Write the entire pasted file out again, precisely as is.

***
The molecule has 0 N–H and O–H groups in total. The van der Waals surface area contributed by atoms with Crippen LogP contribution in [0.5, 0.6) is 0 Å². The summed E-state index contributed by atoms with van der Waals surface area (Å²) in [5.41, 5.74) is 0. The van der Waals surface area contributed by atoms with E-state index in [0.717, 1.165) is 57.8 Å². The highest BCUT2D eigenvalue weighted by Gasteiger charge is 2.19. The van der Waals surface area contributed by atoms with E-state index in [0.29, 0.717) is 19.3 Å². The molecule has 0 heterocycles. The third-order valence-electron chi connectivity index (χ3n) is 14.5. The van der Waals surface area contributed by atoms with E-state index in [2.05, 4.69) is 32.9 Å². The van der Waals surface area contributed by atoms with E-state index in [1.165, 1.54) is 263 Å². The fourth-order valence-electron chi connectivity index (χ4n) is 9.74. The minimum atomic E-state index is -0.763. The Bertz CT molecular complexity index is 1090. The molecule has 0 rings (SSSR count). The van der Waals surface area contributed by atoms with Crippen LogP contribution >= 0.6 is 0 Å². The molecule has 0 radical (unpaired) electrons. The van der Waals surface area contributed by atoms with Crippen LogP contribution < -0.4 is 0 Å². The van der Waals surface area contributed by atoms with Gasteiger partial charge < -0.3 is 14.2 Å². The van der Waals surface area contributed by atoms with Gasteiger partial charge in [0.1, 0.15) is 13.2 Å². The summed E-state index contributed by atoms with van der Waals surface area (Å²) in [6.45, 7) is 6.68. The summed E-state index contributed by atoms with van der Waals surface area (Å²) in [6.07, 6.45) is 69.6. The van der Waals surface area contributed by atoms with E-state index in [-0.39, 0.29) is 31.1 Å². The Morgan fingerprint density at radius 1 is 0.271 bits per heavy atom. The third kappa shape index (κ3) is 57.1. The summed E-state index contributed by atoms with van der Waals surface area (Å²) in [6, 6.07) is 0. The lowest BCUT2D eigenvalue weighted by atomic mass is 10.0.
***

The molecule has 0 N–H and O–H groups in total. The van der Waals surface area contributed by atoms with Crippen LogP contribution in [0.5, 0.6) is 0 Å². The summed E-state index contributed by atoms with van der Waals surface area (Å²) in [5.41, 5.74) is 0. The van der Waals surface area contributed by atoms with E-state index in [0.717, 1.165) is 57.8 Å². The highest BCUT2D eigenvalue weighted by Gasteiger charge is 2.19. The van der Waals surface area contributed by atoms with E-state index in [0.29, 0.717) is 19.3 Å². The molecule has 0 heterocycles. The third-order valence-electron chi connectivity index (χ3n) is 14.5. The van der Waals surface area contributed by atoms with E-state index in [2.05, 4.69) is 32.9 Å². The van der Waals surface area contributed by atoms with E-state index in [1.165, 1.54) is 263 Å². The fourth-order valence-electron chi connectivity index (χ4n) is 9.74. The minimum atomic E-state index is -0.763. The Bertz CT molecular complexity index is 1090. The molecule has 0 rings (SSSR count). The van der Waals surface area contributed by atoms with Crippen LogP contribution >= 0.6 is 0 Å². The molecule has 0 radical (unpaired) electrons. The van der Waals surface area contributed by atoms with Crippen LogP contribution < -0.4 is 0 Å². The van der Waals surface area contributed by atoms with Gasteiger partial charge < -0.3 is 14.2 Å². The van der Waals surface area contributed by atoms with Gasteiger partial charge in [0.1, 0.15) is 13.2 Å². The summed E-state index contributed by atoms with van der Waals surface area (Å²) in [6.45, 7) is 6.68. The summed E-state index contributed by atoms with van der Waals surface area (Å²) in [6.07, 6.45) is 69.6. The van der Waals surface area contributed by atoms with E-state index in [-0.39, 0.29) is 31.1 Å². The Morgan fingerprint density at radius 1 is 0.271 bits per heavy atom. The third kappa shape index (κ3) is 57.1. The summed E-state index contributed by atoms with van der Waals surface area (Å²) in [6, 6.07) is 0. The lowest BCUT2D eigenvalue weighted by atomic mass is 10.0.